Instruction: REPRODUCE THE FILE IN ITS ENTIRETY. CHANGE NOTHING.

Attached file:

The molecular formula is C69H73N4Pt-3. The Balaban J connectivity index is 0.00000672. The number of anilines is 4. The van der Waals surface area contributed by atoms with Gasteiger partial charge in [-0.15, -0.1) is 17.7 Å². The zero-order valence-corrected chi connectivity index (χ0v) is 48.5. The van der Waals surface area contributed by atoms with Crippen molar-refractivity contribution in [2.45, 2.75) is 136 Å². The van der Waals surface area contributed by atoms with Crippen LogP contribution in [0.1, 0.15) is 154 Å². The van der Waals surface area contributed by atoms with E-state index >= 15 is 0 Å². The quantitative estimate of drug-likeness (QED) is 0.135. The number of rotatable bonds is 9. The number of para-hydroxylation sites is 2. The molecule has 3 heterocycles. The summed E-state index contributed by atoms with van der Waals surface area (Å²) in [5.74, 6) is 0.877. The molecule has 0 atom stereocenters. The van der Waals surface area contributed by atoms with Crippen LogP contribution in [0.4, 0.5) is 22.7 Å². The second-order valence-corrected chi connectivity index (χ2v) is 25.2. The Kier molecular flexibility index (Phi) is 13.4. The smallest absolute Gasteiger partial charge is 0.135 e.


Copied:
The molecular formula is C69H73N4Pt-3. The Balaban J connectivity index is 0.00000672. The number of anilines is 4. The van der Waals surface area contributed by atoms with Gasteiger partial charge in [-0.15, -0.1) is 17.7 Å². The zero-order valence-corrected chi connectivity index (χ0v) is 48.5. The van der Waals surface area contributed by atoms with Crippen molar-refractivity contribution in [2.45, 2.75) is 136 Å². The van der Waals surface area contributed by atoms with Crippen LogP contribution in [0.1, 0.15) is 154 Å². The van der Waals surface area contributed by atoms with E-state index >= 15 is 0 Å². The quantitative estimate of drug-likeness (QED) is 0.135. The number of rotatable bonds is 9. The number of para-hydroxylation sites is 2. The molecule has 3 heterocycles. The summed E-state index contributed by atoms with van der Waals surface area (Å²) in [5.74, 6) is 0.877. The molecule has 0 atom stereocenters. The van der Waals surface area contributed by atoms with Crippen LogP contribution in [0.4, 0.5) is 22.7 Å². The second-order valence-corrected chi connectivity index (χ2v) is 25.2. The Kier molecular flexibility index (Phi) is 13.4. The smallest absolute Gasteiger partial charge is 0.135 e.